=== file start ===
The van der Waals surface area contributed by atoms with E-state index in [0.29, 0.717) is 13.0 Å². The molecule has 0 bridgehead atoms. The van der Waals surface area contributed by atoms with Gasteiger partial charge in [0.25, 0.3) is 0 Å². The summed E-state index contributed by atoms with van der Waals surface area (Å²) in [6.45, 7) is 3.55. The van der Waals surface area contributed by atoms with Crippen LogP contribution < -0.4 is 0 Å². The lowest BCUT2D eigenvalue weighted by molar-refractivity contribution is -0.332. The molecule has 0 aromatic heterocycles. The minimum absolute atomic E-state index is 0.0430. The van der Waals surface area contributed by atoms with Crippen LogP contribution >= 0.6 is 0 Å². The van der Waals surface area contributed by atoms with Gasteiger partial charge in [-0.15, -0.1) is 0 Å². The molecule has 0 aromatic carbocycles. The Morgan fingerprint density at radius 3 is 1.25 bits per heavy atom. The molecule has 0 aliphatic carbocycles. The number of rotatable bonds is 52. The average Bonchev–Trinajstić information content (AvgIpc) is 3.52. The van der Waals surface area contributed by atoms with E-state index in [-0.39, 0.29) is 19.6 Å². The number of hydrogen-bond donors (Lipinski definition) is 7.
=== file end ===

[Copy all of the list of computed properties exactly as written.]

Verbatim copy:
The van der Waals surface area contributed by atoms with E-state index in [0.29, 0.717) is 13.0 Å². The molecule has 0 bridgehead atoms. The van der Waals surface area contributed by atoms with Gasteiger partial charge in [0.25, 0.3) is 0 Å². The summed E-state index contributed by atoms with van der Waals surface area (Å²) in [6.45, 7) is 3.55. The van der Waals surface area contributed by atoms with Crippen LogP contribution < -0.4 is 0 Å². The lowest BCUT2D eigenvalue weighted by molar-refractivity contribution is -0.332. The molecule has 0 aromatic heterocycles. The minimum absolute atomic E-state index is 0.0430. The van der Waals surface area contributed by atoms with Crippen LogP contribution >= 0.6 is 0 Å². The van der Waals surface area contributed by atoms with Gasteiger partial charge in [-0.15, -0.1) is 0 Å². The molecule has 0 aromatic carbocycles. The Morgan fingerprint density at radius 3 is 1.25 bits per heavy atom. The molecule has 0 aliphatic carbocycles. The number of rotatable bonds is 52. The average Bonchev–Trinajstić information content (AvgIpc) is 3.52. The van der Waals surface area contributed by atoms with E-state index in [-0.39, 0.29) is 19.6 Å². The number of hydrogen-bond donors (Lipinski definition) is 7.